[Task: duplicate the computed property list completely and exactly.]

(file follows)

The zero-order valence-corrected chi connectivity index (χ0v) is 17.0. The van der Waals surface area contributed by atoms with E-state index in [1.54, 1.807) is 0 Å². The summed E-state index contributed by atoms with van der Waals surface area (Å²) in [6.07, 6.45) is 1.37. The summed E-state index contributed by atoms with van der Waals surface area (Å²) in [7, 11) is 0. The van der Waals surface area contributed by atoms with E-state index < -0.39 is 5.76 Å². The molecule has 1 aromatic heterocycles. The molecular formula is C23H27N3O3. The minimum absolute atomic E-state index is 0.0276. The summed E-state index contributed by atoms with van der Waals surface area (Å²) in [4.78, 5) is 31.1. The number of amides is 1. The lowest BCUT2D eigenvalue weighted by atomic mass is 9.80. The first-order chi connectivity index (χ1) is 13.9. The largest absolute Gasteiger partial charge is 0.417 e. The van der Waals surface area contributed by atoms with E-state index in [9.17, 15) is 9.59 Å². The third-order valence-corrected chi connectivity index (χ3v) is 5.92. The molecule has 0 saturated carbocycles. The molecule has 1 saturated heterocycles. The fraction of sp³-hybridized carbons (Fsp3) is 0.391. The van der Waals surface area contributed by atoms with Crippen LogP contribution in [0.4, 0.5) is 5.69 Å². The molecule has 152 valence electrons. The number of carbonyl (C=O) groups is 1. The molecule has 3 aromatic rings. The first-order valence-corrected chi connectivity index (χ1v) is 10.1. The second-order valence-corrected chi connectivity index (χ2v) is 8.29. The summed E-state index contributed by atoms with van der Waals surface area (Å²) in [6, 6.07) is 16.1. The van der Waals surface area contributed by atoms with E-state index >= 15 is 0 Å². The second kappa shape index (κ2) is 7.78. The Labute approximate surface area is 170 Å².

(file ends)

The zero-order valence-corrected chi connectivity index (χ0v) is 17.0. The van der Waals surface area contributed by atoms with E-state index in [1.54, 1.807) is 0 Å². The summed E-state index contributed by atoms with van der Waals surface area (Å²) in [6.07, 6.45) is 1.37. The summed E-state index contributed by atoms with van der Waals surface area (Å²) in [7, 11) is 0. The van der Waals surface area contributed by atoms with E-state index < -0.39 is 5.76 Å². The molecule has 1 aromatic heterocycles. The molecular formula is C23H27N3O3. The minimum absolute atomic E-state index is 0.0276. The summed E-state index contributed by atoms with van der Waals surface area (Å²) in [4.78, 5) is 31.1. The number of amides is 1. The lowest BCUT2D eigenvalue weighted by atomic mass is 9.80. The first-order chi connectivity index (χ1) is 13.9. The largest absolute Gasteiger partial charge is 0.417 e. The van der Waals surface area contributed by atoms with E-state index in [9.17, 15) is 9.59 Å². The third-order valence-corrected chi connectivity index (χ3v) is 5.92. The molecule has 0 saturated carbocycles. The molecule has 1 saturated heterocycles. The fraction of sp³-hybridized carbons (Fsp3) is 0.391. The van der Waals surface area contributed by atoms with Crippen LogP contribution in [0.4, 0.5) is 5.69 Å². The molecule has 152 valence electrons. The number of carbonyl (C=O) groups is 1. The molecule has 3 aromatic rings. The first-order valence-corrected chi connectivity index (χ1v) is 10.1. The second-order valence-corrected chi connectivity index (χ2v) is 8.29. The summed E-state index contributed by atoms with van der Waals surface area (Å²) in [6, 6.07) is 16.1. The van der Waals surface area contributed by atoms with E-state index >= 15 is 0 Å². The second kappa shape index (κ2) is 7.78. The Labute approximate surface area is 170 Å².